Illinois Civil Procedure

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Illinois Civil Procedure
2011-07-16 18:56:27
Illinois Civil Procedure

Illinois Civil Procedure
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  1. Ten Regularly Tested Issues
    • 1) Subject Mater Jurisdiction
    • 2) Personal Jurisdiction
    • 3) Service of PRocess
    • 4) Venue and Related Issues
    • 5) Amendments
    • 7) Joinder
    • 8) Discovery
    • 9) Motions
    • 10) Finality
  2. Subject Matter Jurisdiction
    Definition: power of the IL Court over the subject matter of an action; power over the nature or kind of action
  3. Illinois Court System
    • Three-tiered and Unified System
    • 1) IL Circuit Courts (trial courts)
    • 2) IL Appellate Courts
    • 3) IL Supreme Court
  4. Subject Matter Jurisdiction of Circuit Courts
    Rule: IL Circuit courts are courts of original and general jurisdiction. Therefore, they have SMJ over all kinds of actions

    Exceptions: if there is exclusive jurisdiction in some other forum.

    • Two Courts w/ exclusive power:
    • 1) IL Supreme Court - original and exclusive jurisdiction over issues involving (i) a governor's vacancy; and (ii) the issue involving legislative redistricting
    • 2) Federal Courts have exclusive jurisdiction over select matters including bankruptcy and maritime matters
  5. Subject Matter Jurisdiction of IL Appellate Courts
    • Rule(1): IL Appellate Courts are courts of appellate jurisdiction and therefore have jurisdiction only over appeals.
    • Rule(2): Only final orders may be appealed. A final order is one that leaves nothing left to be done in the lower court.

    • Exceptions:
    • 1) Partial Final Orders - an order that resolves some claim, but not all claims. Partial final orders can be appealed if the lower court finds no just reason to delay the appeal.
    • 2) Significant Order - a non-final order if both the lower and appellate courts find doubt on that order involving a controlling issue of law such that appellate review would materially advance the litigation.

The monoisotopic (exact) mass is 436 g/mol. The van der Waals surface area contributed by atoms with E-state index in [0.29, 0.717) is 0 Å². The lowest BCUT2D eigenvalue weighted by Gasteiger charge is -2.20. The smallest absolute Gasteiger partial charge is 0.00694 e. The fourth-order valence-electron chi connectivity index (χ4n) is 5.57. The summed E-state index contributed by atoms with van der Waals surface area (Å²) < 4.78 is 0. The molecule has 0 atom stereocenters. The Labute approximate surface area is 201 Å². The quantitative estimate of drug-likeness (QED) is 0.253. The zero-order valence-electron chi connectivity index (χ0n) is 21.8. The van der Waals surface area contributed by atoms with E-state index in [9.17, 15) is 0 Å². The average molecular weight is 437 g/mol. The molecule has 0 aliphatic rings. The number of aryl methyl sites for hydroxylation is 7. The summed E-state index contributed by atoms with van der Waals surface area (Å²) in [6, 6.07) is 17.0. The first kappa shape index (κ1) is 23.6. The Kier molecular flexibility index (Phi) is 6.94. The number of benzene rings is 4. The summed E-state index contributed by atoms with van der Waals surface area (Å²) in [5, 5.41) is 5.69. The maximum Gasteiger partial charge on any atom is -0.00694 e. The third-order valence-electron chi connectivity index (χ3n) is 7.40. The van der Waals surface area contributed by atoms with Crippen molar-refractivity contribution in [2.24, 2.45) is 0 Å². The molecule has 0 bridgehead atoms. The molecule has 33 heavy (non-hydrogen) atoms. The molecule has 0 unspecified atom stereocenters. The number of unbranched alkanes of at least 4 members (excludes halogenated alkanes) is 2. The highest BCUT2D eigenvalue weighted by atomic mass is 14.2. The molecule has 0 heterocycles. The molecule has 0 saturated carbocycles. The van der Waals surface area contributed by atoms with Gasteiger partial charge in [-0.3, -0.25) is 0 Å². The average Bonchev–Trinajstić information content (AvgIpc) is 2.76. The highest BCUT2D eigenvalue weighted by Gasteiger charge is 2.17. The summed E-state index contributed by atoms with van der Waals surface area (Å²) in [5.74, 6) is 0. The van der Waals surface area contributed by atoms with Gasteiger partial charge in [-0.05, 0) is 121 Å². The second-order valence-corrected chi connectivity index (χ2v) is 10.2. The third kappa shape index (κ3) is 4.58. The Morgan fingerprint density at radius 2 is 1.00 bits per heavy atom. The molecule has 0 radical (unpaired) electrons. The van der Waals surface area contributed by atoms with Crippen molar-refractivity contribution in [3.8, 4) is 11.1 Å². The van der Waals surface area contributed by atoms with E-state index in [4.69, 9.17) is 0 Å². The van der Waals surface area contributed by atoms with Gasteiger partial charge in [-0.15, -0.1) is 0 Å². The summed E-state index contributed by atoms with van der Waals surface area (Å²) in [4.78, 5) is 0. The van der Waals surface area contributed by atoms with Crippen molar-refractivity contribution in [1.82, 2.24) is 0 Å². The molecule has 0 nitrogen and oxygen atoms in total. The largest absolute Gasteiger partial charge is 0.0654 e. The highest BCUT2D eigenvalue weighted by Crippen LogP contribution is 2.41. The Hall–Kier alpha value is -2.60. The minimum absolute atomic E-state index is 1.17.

6. Subject Matter Jurisdiction of the Illinois Supreme Court
    • Original Jurisdiction: governor's vacancies and legislative redistricting
    • Mandatory Appellate Jurisdiction: any order entered by any IL court declaring any statute unconstitutional
    • Discretionary Appellate Jurisdiction: any other order it pleases
  7. How do you appeal from an order entered by the Circuit Court
    File a notice of appeal within 30 days of the entry of the order from which you are appealing in the lower court.
  8. Waiver and Consent of Subject Matter Jurisdiction
    SMJ can never by waived or consented by the parties
  9. Subject Matter Jurisdiction Analysis
    • 1) IL circuit courts have general juris and the power to hear all actions
    • 2) Exception is if another court has exclusive jurisdiction.
    • 3) In this case...
    • 4) Therefore...
  10. Personal Jurisdiction
    Definition: the power of the IL courts over D's person or property

    Rule: IL Courts have personal jurisdiction if (1) IL law grants PJ and (2) IL law granting jurisdiction is constitutional.
  11. Three bases for Personal Jurisdiction
    • 1a) Express Consent: 3 ways
    • (i) D expressly appointed its agent to accept process on its behalf in IL.
    • (ii) D entered into a contract with a clause expressly agreeing to being sued in IL state courts
    • (iii) D expressly consents to PJ (unlike SMJ)
    • 1b) Implied Consent: D impliedly consents where he fails to object to PJ in its first response to the complaint. The first response must be filed within 30 days of service, or within 60 days if D waives formal process.
    • 2) Presence: 3 kinds